Lack of recusal request waives apprehended bias claim?

Federal Court: Was there an apprehension of bias by reason of same AAT member hearing both nomination refusal review and corresponding 457 visa refusal review? Did Tribunal's finding that Appellant's evidence was not “persuasive or compelling” of itself amount to a finding that the Appellant was not a credible witness? Did Appellant, who was represented, waive apprehension of bias claim by not asking for the member to recuse herself? During appeal to FCA, it arose that the further nomination application had been refused. Did that mean that apprehension of bias, if established, was not material? Did Isbester apply to this case? Was refusal to adjourn review legally unreasonable?

The Department refused to approve a nomination of the Appellant (visa applicant) for a 457 visa and also refused the respective visa application.

The nominator applied to the Tribunal (AAT) for merits review of the nomination refusal and the Appellant applied to the Tribunal for merits review of the visa refusal.

Both matters were allocated to the same Tribunal member.

The Tribunal affirmed the nomination decision and then invited the Appellant to comment on the lack of a nomination, but the Appellant did not do so. Instead, she "asked the Tribunal to adjourn her review application pending the outcome of a judicial review application by [the nominator] in respect of the Tribunal’s decision to affirm the decision to refuse its nomination application, or at least until after the first directions hearing in those proceedings".

The Tribunal then invited the Appellant to attend a hearing, which she did. The FCA said the following about that hearing and what happened next:

15    It is important to emphasise at this point, that the appellant did not ask the Tribunal member who had the conduct of her review applications to recuse herself because she had heard and decided Nutritional Choice’s review application adversely to it. She did not contend at that stage that the member’s involvement in Nutritional Choice’s review application gave rise to an apprehension of bias. It should also be noted, in that regard, that the appellant was represented by a solicitor at this stage, though it appears that the solicitor did not appear at the Tribunal hearing.

16    The Tribunal did not adjourn the hearing of the appellant’s review application. The Tribunal did, however, defer making a decision on the review application so as to allow the appellant to consult her solicitor and provide further submissions within seven days.

17    On 27 June 2016, five days after the Tribunal’s hearing of the appellant’s review application, the appellant’s solicitor wrote to the Tribunal and advised that Nutritional Choice had filed yet another nomination application and that the appellant sought a “delay to the decision in the current matter … until such time as the [new] nomination application [by Nutritional Choice] has been decided”.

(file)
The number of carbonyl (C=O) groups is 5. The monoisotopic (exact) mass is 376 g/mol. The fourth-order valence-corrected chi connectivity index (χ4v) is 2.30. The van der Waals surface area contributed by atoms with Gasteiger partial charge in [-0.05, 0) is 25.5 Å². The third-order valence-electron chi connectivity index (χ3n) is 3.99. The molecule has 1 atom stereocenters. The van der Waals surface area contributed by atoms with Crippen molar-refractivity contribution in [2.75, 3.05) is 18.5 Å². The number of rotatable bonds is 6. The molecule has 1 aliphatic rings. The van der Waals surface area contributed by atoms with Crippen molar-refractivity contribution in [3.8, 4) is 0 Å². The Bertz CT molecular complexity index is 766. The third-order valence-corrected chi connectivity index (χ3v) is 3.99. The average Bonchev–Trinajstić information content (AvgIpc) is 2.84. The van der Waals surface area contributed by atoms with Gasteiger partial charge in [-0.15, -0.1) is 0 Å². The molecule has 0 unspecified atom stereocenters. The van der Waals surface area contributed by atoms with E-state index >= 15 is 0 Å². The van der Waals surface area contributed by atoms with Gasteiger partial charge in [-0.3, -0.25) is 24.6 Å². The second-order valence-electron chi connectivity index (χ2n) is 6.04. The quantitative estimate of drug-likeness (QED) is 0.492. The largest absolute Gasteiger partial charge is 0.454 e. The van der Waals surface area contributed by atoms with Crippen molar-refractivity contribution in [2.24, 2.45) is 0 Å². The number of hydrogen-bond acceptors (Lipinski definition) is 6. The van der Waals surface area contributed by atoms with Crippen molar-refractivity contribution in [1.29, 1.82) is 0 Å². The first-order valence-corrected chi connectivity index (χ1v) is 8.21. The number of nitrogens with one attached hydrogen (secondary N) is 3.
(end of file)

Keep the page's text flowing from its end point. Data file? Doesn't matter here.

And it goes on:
The Tribunal declined to adjourn the review, gave the following reasons for it and affirmed the delegate's visa decision:

After considering, the period of time since the visa application was lodged, that the Department and the Tribunal have already considered a nomination application by the same employer in respect of the same nominee and determined that the nomination application did not meet the necessary requirements, and the delay in the same employer making a new nomination application after the first nomination application was determined by the Tribunal, and that the applicant is seeking a delay for an unspecified period in which the new nomination application will be considered by the Department, and that the new nomination application may not be approved, the Tribunal declines to defer making a decision in this review application until the outcome of the new nomination application is known.

The Appellant then unsuccessfully applied to the Federal Circuit Court (FCCA) for judicial review of the Tribunal's decision.

The Appellant eventually appealed the FCCA's decision to the Federal Court (FCA), the questions to which were as follows:

Question 1: Did the fact that the same member heard both matters amount to an apprehension of bias?

Question 2: Did the Tribunal's finding that the Appellant's evidence was not “persuasive or compelling” of itself amount to a finding that the Appellant was not a credible witness?

Question 3: Did the Appellant, who was represented, waive the allegation of apprehension of bias by not asking for member to recuse herself?

Question 4: Did the fact that the further nomination application had been refused by the Department by the time of the FCA decision mean that the claim of apprehension of bias, if established, was not material to the decision? Or did it mean, instead, that the FCA should "refuse to grant the relief sought by the appellant because it would have been futile to remit the matter to the Tribunal"?

Question 5: Did the High Court decision in Isbester apply to this case?

Question 6: Was the refusal to adjourn legally unreasonable?

The FCA answered those questions as follows:

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